Microsoft's Edge browser will soon put Adobe's Flash on a leash

Microsoft Edge

It's no secret that Flash is on its way out – after all, it's pretty much a web security nightmare, not to mention the page loading and performance issues it can cause – and Microsoft is hastening its demise with plans to put Flash on a leash, making it easier for users to control in the Edge browser.

Edge is, of course, Microsoft's new web browser built for Windows 10, and the Flash-taming feature is going to be added in the Anniversary Update which is due later this summer (extensions are also coming to Edge in this update, after they recently went live in preview builds).

As Redmond notes in a blog post, the company wants to give Edge users more control over the resources which Flash gobbles up, so the browser will intelligently and automatically pause any Flash content which isn't central to the web page being viewed.

Frozen Flash

In other words, a hosted Flash video or game central to the page will run as normal, but stuff scattered down the sides, or around and about, like Flash adverts, will load by default in a frozen state. If you want to play them, you can click and they will be unpaused.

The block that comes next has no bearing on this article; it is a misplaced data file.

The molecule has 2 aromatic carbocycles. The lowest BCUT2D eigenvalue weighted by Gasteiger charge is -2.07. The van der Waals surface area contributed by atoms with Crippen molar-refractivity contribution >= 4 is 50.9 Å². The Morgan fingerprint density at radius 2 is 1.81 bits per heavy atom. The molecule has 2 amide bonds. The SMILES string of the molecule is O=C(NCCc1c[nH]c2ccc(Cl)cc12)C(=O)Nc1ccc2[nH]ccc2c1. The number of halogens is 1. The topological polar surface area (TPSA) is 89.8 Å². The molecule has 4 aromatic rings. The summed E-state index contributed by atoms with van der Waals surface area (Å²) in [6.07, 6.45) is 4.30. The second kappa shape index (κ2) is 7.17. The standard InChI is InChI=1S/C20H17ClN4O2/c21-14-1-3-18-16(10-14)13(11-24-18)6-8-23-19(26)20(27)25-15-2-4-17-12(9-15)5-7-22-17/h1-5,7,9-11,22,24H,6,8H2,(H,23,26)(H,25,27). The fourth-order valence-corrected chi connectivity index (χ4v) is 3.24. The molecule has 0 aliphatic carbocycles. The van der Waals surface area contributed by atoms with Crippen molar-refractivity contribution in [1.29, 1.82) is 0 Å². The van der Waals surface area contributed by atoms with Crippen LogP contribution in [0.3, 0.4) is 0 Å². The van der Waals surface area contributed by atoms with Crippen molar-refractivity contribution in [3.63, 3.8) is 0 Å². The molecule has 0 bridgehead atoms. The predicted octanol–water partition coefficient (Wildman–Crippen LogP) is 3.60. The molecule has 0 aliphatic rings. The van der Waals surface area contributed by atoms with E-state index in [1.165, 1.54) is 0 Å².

Microsoft isn't just thinking of general security and performance here, but also preserving battery power of the likes of convertibles and tablets running Windows 10.

In the blog post announcing the move, Microsoft stated: "We encourage the web community to continue the transition away from Flash and towards open web standards."

Even Adobe distanced itself from Flash at the close of last year, and acknowledged that content creators should be using modern web standards these days.

This week, we also saw a major Flash vulnerability pop up (again), underlining the security risks which are regularly hammering at Adobe's door.

Via: ZDNet

Darren is a freelancer writing news and features for TechRadar (and occasionally T3) across a broad range of computing topics including CPUs, GPUs, various other hardware, VPNs, antivirus and more. He has written about tech for the best part of three decades, and writes books in his spare time (his debut novel - 'I Know What You Did Last Supper' - was published by Hachette UK in 2013).